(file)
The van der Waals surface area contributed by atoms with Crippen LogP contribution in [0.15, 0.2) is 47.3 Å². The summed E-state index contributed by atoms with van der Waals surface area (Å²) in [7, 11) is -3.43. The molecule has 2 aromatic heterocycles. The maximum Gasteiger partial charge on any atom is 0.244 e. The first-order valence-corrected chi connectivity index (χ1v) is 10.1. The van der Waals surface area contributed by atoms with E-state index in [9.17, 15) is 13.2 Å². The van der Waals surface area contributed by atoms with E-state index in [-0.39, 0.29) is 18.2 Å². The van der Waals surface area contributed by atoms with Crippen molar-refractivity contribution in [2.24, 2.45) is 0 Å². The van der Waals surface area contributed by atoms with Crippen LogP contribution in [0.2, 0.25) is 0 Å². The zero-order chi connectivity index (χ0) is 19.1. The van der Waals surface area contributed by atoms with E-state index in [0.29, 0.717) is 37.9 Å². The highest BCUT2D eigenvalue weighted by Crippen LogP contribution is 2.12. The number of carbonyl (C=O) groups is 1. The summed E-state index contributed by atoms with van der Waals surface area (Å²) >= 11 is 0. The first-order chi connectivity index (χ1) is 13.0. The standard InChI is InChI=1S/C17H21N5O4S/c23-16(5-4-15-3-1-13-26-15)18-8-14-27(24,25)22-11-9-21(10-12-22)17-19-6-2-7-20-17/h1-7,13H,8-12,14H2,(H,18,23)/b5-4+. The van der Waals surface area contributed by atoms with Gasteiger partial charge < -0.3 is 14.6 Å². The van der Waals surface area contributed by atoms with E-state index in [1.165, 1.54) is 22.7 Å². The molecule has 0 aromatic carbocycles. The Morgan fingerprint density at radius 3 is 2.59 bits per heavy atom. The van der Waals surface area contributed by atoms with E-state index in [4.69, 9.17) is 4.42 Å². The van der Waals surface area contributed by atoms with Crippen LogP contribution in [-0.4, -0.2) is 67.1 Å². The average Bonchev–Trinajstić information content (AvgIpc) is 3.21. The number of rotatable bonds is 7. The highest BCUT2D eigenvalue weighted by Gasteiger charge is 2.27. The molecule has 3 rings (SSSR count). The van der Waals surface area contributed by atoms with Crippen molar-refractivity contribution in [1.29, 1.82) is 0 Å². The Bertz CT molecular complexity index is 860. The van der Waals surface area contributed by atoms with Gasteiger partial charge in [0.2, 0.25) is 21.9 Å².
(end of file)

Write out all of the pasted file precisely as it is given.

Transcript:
The van der Waals surface area contributed by atoms with Crippen LogP contribution in [0.15, 0.2) is 47.3 Å². The summed E-state index contributed by atoms with van der Waals surface area (Å²) in [7, 11) is -3.43. The molecule has 2 aromatic heterocycles. The maximum Gasteiger partial charge on any atom is 0.244 e. The first-order valence-corrected chi connectivity index (χ1v) is 10.1. The van der Waals surface area contributed by atoms with E-state index in [9.17, 15) is 13.2 Å². The van der Waals surface area contributed by atoms with E-state index in [-0.39, 0.29) is 18.2 Å². The van der Waals surface area contributed by atoms with Crippen molar-refractivity contribution in [2.24, 2.45) is 0 Å². The van der Waals surface area contributed by atoms with Crippen LogP contribution in [0.2, 0.25) is 0 Å². The zero-order chi connectivity index (χ0) is 19.1. The van der Waals surface area contributed by atoms with E-state index in [0.29, 0.717) is 37.9 Å². The highest BCUT2D eigenvalue weighted by Crippen LogP contribution is 2.12. The number of carbonyl (C=O) groups is 1. The summed E-state index contributed by atoms with van der Waals surface area (Å²) >= 11 is 0. The first-order chi connectivity index (χ1) is 13.0. The standard InChI is InChI=1S/C17H21N5O4S/c23-16(5-4-15-3-1-13-26-15)18-8-14-27(24,25)22-11-9-21(10-12-22)17-19-6-2-7-20-17/h1-7,13H,8-12,14H2,(H,18,23)/b5-4+. The van der Waals surface area contributed by atoms with Gasteiger partial charge < -0.3 is 14.6 Å². The van der Waals surface area contributed by atoms with E-state index in [1.165, 1.54) is 22.7 Å². The molecule has 0 aromatic carbocycles. The Morgan fingerprint density at radius 3 is 2.59 bits per heavy atom. The van der Waals surface area contributed by atoms with E-state index in [4.69, 9.17) is 4.42 Å². The van der Waals surface area contributed by atoms with Crippen LogP contribution in [-0.4, -0.2) is 67.1 Å². The average Bonchev–Trinajstić information content (AvgIpc) is 3.21. The number of rotatable bonds is 7. The highest BCUT2D eigenvalue weighted by Gasteiger charge is 2.27. The molecule has 3 rings (SSSR count). The van der Waals surface area contributed by atoms with Crippen molar-refractivity contribution in [1.29, 1.82) is 0 Å². The Bertz CT molecular complexity index is 860. The van der Waals surface area contributed by atoms with Gasteiger partial charge in [0.2, 0.25) is 21.9 Å².